$\newcommand{\de}{\delta}
\newcommand{\De}{\Delta}
\newcommand{\ep}{\varepsilon}$

Take any probability measures $P_0,P_1$ absolutely continuous with respect (w.r.) to $Q$.
We shall prove the following:

**Theorem 1.** For any $t\in(0,1)$,
\begin{align*} \De:=(1-t)H(P_0)+tH(P_1)-H(P_t)
\ge\frac{(1-t)t}2\,\|P_1-P_0\|^2,
\end{align*}
where $\|P_1-P_0\|:=\int|dP_1-dP_0|$ is the total variation norm of $P_1-P_0$,
\begin{equation*}
H(P):=D(P||Q)=\int \ln\frac{dP}{dQ}\,dP,
\end{equation*}
and, for any elements $C_0,C_1$ of a linear space, $C_t:=(1-t)C_0+tC_1$.
Thus, by "A third definition[8] for a strongly convex function", indeed $D(P||Q)$ is strongly convex in $P$ w.r. to the total variation norm.

We see that the lower bound on $\De$ does not depend on $Q$.

*Proof of Theorem 1.* Take indeed any $t\in(0,1)$. Let $f_j:=\frac{dP_j}{dQ}$ for $j=0,1$, so that $f_t=\frac{dP_t}{dQ}$. By Taylor's theorem with the integral form of the remainder, for $h(x):=x\ln x$ and $j=0,1$ we have
\begin{equation*}
h(f_j)=h(f_t)+h'(f_t)(f_j-f_t)+(f_j-f_t)^2\int_0^1 h''((1-s)f_t+sf_j)(1-s)\,ds,
\end{equation*}
whence
\begin{align*}
\de&:=(1-t)h(f_0)+th(f_1)-h(f_t) \\
&=(1-t)t\,(f_1-f_0)^2\,
\int_0^1\Big(\frac t{(1-s)f_t+sf_0}+\frac{1-t}{(1-s)f_t+sf_1}\Big)(1-s)\,ds \\
&=(1-t)t\,(f_1-f_0)^2\,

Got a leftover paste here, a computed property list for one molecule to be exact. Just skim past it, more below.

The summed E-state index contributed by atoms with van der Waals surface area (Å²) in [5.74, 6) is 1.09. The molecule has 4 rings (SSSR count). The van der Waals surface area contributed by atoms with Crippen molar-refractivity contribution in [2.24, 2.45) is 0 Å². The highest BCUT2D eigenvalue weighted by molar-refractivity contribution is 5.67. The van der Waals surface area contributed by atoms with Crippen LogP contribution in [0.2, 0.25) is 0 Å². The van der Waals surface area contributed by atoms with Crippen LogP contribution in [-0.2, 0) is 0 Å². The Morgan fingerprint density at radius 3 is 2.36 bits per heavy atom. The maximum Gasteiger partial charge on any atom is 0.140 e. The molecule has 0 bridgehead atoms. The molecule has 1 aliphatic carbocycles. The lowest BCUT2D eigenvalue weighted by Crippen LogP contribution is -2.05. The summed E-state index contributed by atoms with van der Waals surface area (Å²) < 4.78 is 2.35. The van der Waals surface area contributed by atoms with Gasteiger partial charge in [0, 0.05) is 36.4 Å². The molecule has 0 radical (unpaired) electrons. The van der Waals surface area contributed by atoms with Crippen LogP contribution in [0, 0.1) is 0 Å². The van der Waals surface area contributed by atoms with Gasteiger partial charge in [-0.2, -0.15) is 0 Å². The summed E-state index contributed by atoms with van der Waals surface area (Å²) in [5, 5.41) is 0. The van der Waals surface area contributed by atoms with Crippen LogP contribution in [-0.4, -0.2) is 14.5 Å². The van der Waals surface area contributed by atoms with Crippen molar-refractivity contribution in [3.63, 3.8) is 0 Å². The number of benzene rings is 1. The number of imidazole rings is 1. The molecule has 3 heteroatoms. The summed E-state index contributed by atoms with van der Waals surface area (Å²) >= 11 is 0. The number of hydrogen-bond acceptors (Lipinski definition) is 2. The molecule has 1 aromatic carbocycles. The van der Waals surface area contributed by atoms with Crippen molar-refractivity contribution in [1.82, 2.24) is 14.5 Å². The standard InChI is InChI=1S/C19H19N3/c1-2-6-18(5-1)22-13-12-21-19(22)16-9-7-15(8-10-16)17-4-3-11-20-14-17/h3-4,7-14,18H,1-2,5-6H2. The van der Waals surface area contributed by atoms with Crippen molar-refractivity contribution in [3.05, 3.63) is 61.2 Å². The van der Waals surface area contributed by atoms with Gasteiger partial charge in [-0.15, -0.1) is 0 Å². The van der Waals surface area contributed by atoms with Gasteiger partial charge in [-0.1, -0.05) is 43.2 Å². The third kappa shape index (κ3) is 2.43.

\int_0^1\Big(\frac t{f_{u_0(t,s)}}+\frac{1-t}{f_{u_1(t,s)}}\Big)(1-s)\,ds,
\end{align*}
where
$$u_j(t,s):=(1-s)t+js.$$
So,
\begin{equation}
\De=\int\de\,dQ=(1-t)t\,\int_0^1(1-s)\,ds\,[tI(u_0(t,s))+(1-t)I(u_1(t,s))], \tag{1}
\end{equation}
where
\begin{equation*}
I(u):=\int\frac{(f_1-f_0)^2}{f_u}\,dQ.
\end{equation*}
Next, take any $u\in(0,1)$. Then $P_1$ is absolutely continuous w.r. to $P_u$. Introducing

$g_u:=\dfrac{dP_1}{dP_u}=\dfrac{f_1}{f_u}$, we have
\begin{multline*}
I(u)=\frac1{(1-u)^2}\,\int\frac{(f_1-f_u)^2}{f_u}\,dQ
=\frac1{(1-u)^2}\,\int(g_u-1)^2\,dP_u \\
\ge\frac1{(1-u)^2}\,\Big(\int|g_u-1|\,dP_u\Big)^2
=\frac1{(1-u)^2}\,\|P_1-P_u\|^2=\|P_1-P_0\|^2. \tag{2}
\end{multline*}
Note also that for any $t\in(0,1)$ and $s\in(0,1)$ we have $u_0(t,s)\in(0,1)$ and $u_1(t,s)\in(0,1)$ and hence, by (2), $I(u_j(t,s))\ge\|P_1-P_0\|^2$ for $j=0,1$.
Now Theorem 1 follows by (1).

*Remark.* The constant factor $\frac12$ in the lower bound in Theorem 1 is the best possible one.
Indeed, assuming that $P_1$ is absolutely continuous w.r. to $P_0$ and introducing $f:=\frac{dP_1}{dP_0}$, after some rather straightforward manipulations we get
\begin{equation}
\De=\int k(t,f)\,dP_0, \tag{*}
\end{equation}
where $\De$ is as before and
\begin{equation}
k(t,f):=t f \ln f-(1-t+t f)\ln(1-t+t f).
\end{equation}
Take now any $h\in(0,1)$ and let $f$ take values $1-h,1+h$ each on a set of $P_0$-measure $1/2$, so that $\|P_1-P_0\|=h$. Then, in view of (*), for each $t\in(0,1)$,
\begin{equation}
\De=\frac12\,k(t,1-h)+\frac12\,k(t,1+h)\sim \frac{(1-t)t}2\,h^2=\frac{(1-t)t}2\,\|P_1-P_0\|^2
\end{equation}
as $h\downarrow0$, which confirms the optimality claim.